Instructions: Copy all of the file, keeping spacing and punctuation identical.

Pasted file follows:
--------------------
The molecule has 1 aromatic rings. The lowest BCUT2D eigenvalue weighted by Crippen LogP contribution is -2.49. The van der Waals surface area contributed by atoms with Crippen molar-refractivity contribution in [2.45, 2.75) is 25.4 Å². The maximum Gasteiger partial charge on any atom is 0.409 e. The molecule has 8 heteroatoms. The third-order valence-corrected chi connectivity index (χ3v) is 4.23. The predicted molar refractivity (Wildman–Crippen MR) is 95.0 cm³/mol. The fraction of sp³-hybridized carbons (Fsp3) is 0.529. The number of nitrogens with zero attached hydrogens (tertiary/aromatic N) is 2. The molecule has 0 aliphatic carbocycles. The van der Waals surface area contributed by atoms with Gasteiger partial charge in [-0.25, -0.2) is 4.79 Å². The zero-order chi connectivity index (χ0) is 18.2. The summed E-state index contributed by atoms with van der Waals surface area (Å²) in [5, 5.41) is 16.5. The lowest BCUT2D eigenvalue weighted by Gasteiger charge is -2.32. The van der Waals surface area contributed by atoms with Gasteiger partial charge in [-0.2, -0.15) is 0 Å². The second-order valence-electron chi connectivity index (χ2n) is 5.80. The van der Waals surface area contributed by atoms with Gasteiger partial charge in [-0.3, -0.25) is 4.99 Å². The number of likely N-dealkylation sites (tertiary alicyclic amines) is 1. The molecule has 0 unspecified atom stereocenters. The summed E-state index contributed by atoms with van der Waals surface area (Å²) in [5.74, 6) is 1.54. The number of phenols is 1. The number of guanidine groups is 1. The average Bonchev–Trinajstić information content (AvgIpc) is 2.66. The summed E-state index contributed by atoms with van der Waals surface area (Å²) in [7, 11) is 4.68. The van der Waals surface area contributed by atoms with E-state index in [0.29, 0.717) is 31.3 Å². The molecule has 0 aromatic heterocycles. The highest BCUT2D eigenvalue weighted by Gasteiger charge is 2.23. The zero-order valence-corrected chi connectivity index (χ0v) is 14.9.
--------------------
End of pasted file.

The molecule has 1 aromatic rings. The lowest BCUT2D eigenvalue weighted by Crippen LogP contribution is -2.49. The van der Waals surface area contributed by atoms with Crippen molar-refractivity contribution in [2.45, 2.75) is 25.4 Å². The maximum Gasteiger partial charge on any atom is 0.409 e. The molecule has 8 heteroatoms. The third-order valence-corrected chi connectivity index (χ3v) is 4.23. The predicted molar refractivity (Wildman–Crippen MR) is 95.0 cm³/mol. The fraction of sp³-hybridized carbons (Fsp3) is 0.529. The number of nitrogens with zero attached hydrogens (tertiary/aromatic N) is 2. The molecule has 0 aliphatic carbocycles. The van der Waals surface area contributed by atoms with Gasteiger partial charge in [-0.25, -0.2) is 4.79 Å². The zero-order chi connectivity index (χ0) is 18.2. The summed E-state index contributed by atoms with van der Waals surface area (Å²) in [5, 5.41) is 16.5. The lowest BCUT2D eigenvalue weighted by Gasteiger charge is -2.32. The van der Waals surface area contributed by atoms with Gasteiger partial charge in [-0.2, -0.15) is 0 Å². The second-order valence-electron chi connectivity index (χ2n) is 5.80. The van der Waals surface area contributed by atoms with Gasteiger partial charge in [-0.3, -0.25) is 4.99 Å². The number of likely N-dealkylation sites (tertiary alicyclic amines) is 1. The molecule has 0 unspecified atom stereocenters. The summed E-state index contributed by atoms with van der Waals surface area (Å²) in [5.74, 6) is 1.54. The number of phenols is 1. The number of guanidine groups is 1. The average Bonchev–Trinajstić information content (AvgIpc) is 2.66. The summed E-state index contributed by atoms with van der Waals surface area (Å²) in [7, 11) is 4.68. The van der Waals surface area contributed by atoms with E-state index in [0.29, 0.717) is 31.3 Å². The molecule has 0 aromatic heterocycles. The highest BCUT2D eigenvalue weighted by Gasteiger charge is 2.23. The zero-order valence-corrected chi connectivity index (χ0v) is 14.9.